As mentioned above, in BiosFerA we are traying to transform the residual biomass into syngas: a mixture of carbon dioxide, carbon monoxide and hydrogen, that is obtained by a process named gasification. The syngas, as result of a gasification process, depends on the origin and properties of the biomass which influence the presence of the contaminants and the syngas composition. Usually, the biomass gasification not only produces syngas, but also other compounds like hydrogen sulphide, hydrogen cyanide, benzene, ammonia, methane, etc. This means the production of acetate will be affected by the proportion of the main gases (CO2, CO, H2), that varies depending of the biomass and the gasification conditions and that are responsible of the bacterial growth and the acetate yields, and also by the presence of toxic unwanted contaminants. Therefore, it is important to find the most appropriated syngas composition as well as to eliminate as much as possible the unwanted contaminants to a level that can not affect bacterial growth or acetate production.
What kind of approach have you followed in these research activities and how is the work coordinated with the other partners? What are the advantages of having such a broad, interdisciplinary team as BioSFerA?
In a very early steps, we have collected all the information available in the literature dealing with the metabolism, molecular biology and processes of the organisms of interest, this is acetogenic bacteria and oleaginous yeasts. Then, we have selected the best strains and performed a screening of their properties using different culture conditions in order to test which are the best acetate producers from syngas and lipid producer from acetate. After selecting the best performing microorganisms, i.e. the acetogenic bacteria Moorella thermoacetica and the oleaginous yeast Yarrowia lipolytica, we have used systems metabolic engineering approaches to identify the target genes that have to be deleted or overexpressed, to channelling the metabolism to the production of the metabolite of interest. After modifying the strains, they have been initially tested at CIB-CSIC at lab scale using shake flask cultures and then transferred to CARTIF and BBEPP for fermentations in bioreactors at high volume levels. At this point, the interdisciplinary nature of the different groups involved in BioSFerA project allows us to find the best operational conditions to produce the compounds of interest at pilot and industrial scales.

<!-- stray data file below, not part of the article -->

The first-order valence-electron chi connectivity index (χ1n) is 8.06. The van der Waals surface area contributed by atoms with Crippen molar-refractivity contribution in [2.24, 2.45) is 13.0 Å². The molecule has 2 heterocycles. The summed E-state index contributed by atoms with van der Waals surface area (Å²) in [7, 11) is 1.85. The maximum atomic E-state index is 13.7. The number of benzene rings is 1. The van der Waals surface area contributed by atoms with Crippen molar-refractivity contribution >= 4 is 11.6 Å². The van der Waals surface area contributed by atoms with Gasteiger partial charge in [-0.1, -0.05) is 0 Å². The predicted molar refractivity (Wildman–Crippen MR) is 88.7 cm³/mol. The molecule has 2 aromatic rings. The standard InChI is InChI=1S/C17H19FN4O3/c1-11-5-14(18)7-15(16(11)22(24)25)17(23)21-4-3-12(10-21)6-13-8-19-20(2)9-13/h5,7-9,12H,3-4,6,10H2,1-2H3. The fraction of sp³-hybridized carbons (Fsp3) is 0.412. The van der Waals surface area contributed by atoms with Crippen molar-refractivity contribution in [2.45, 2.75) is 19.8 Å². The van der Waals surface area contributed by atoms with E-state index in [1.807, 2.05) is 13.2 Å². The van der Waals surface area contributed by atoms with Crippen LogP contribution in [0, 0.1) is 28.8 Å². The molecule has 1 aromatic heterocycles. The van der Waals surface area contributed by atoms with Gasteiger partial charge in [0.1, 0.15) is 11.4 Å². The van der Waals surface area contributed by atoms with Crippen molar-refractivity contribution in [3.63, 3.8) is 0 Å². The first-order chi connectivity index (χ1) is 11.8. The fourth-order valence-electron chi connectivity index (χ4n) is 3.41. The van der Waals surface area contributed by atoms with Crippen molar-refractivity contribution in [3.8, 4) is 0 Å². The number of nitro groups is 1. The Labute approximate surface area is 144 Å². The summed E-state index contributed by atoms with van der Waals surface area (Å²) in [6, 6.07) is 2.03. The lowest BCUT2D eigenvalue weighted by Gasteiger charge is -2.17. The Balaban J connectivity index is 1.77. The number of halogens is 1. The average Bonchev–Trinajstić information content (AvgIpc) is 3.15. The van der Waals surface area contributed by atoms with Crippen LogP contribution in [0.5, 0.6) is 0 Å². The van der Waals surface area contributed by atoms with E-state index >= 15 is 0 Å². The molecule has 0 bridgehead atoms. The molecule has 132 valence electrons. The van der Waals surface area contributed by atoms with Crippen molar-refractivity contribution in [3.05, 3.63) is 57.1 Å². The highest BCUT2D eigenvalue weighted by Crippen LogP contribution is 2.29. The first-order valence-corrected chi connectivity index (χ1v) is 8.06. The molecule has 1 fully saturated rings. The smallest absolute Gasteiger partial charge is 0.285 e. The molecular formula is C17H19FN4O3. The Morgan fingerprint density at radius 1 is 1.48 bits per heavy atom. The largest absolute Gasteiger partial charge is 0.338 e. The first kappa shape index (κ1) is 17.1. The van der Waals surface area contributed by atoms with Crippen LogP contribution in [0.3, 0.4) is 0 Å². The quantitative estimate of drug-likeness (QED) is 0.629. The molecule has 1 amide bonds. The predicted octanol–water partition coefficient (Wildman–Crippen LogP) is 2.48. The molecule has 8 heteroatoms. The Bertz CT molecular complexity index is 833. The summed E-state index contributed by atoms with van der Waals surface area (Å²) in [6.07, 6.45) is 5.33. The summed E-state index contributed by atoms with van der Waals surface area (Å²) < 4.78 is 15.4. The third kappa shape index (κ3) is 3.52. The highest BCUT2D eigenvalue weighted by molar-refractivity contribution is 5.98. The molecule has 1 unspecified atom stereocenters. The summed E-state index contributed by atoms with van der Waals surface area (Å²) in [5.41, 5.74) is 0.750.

Acetate metabolism in acetogenic bacteria.
Target genes are indicated in colours.
Lipid (TAG) metabolism in oleaginous yeasts.
The main target genes are indicated in red.
So, first you analyse the organism’s metabolism to identify the best strains and then you guide them in the metabolic process of the desired substances, through genetic modifications. What is the value added to use GMO microorganisms?
GMO microorganisms are designed for different purposes, but in principle they are all aimed at increasing the performance of processes. The yield of the process can be increased by redirecting the carbon flux to the production of the desired product and at the same time by avoiding the formation of unwanted by-products. Additionally, as it is the case of lipids, we can also modify the microorganism eliminating the degradative pathways of lipids and fatty acids, facilitating that the decided final product is accumulated inside the cell, without the possibility of its further degradation. The GMOs constructed in BiosFerA project are oriented to increase the production of acetate from syngas in the case of acetogenic bacteria, and to increase the production of lipids from acetate in the case of oleaginous yeast. If required, the strains can be also modified to acquire other properties, for instance the resistance or tolerance to specific toxic contaminants.
Electroporator used to create OGMs
Further explore through the opinion-Editorial Letter by CSIC – Integrating greenhouse gas capture and C1 biotechnology: a key challenge for circular economy.